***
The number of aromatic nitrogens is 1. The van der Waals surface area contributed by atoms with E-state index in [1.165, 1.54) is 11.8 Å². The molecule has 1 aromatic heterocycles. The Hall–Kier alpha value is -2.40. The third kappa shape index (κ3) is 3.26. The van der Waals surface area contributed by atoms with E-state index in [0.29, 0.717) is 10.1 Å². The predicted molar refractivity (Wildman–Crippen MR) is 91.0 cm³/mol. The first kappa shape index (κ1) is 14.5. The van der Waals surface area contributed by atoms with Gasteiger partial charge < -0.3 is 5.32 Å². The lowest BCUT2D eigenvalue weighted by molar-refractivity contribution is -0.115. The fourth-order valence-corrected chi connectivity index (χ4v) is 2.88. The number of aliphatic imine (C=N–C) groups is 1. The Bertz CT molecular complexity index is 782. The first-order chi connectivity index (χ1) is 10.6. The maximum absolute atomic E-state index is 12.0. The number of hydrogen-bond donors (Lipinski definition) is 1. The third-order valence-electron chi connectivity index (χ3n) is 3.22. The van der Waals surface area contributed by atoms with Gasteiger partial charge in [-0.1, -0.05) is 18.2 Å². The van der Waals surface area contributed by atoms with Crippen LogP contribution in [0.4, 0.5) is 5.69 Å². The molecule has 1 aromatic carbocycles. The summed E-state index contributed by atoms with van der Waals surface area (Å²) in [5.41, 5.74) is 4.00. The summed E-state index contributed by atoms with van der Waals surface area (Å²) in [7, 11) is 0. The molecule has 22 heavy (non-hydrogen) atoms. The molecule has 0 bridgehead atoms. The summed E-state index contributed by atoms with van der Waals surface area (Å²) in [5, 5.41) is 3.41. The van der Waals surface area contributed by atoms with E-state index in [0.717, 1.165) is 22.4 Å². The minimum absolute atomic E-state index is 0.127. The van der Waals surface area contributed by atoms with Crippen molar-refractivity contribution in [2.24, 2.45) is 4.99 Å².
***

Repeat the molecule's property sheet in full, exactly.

The number of aromatic nitrogens is 1. The van der Waals surface area contributed by atoms with E-state index in [1.165, 1.54) is 11.8 Å². The molecule has 1 aromatic heterocycles. The Hall–Kier alpha value is -2.40. The third kappa shape index (κ3) is 3.26. The van der Waals surface area contributed by atoms with E-state index in [0.29, 0.717) is 10.1 Å². The predicted molar refractivity (Wildman–Crippen MR) is 91.0 cm³/mol. The first kappa shape index (κ1) is 14.5. The van der Waals surface area contributed by atoms with Gasteiger partial charge < -0.3 is 5.32 Å². The lowest BCUT2D eigenvalue weighted by molar-refractivity contribution is -0.115. The fourth-order valence-corrected chi connectivity index (χ4v) is 2.88. The number of aliphatic imine (C=N–C) groups is 1. The Bertz CT molecular complexity index is 782. The first-order chi connectivity index (χ1) is 10.6. The maximum absolute atomic E-state index is 12.0. The number of hydrogen-bond donors (Lipinski definition) is 1. The third-order valence-electron chi connectivity index (χ3n) is 3.22. The van der Waals surface area contributed by atoms with Gasteiger partial charge in [-0.1, -0.05) is 18.2 Å². The van der Waals surface area contributed by atoms with Crippen LogP contribution in [0.4, 0.5) is 5.69 Å². The molecule has 1 aromatic carbocycles. The summed E-state index contributed by atoms with van der Waals surface area (Å²) in [5.41, 5.74) is 4.00. The summed E-state index contributed by atoms with van der Waals surface area (Å²) in [7, 11) is 0. The molecule has 22 heavy (non-hydrogen) atoms. The molecule has 0 bridgehead atoms. The summed E-state index contributed by atoms with van der Waals surface area (Å²) in [5, 5.41) is 3.41. The van der Waals surface area contributed by atoms with E-state index in [0.717, 1.165) is 22.4 Å². The minimum absolute atomic E-state index is 0.127. The van der Waals surface area contributed by atoms with Crippen molar-refractivity contribution in [2.24, 2.45) is 4.99 Å².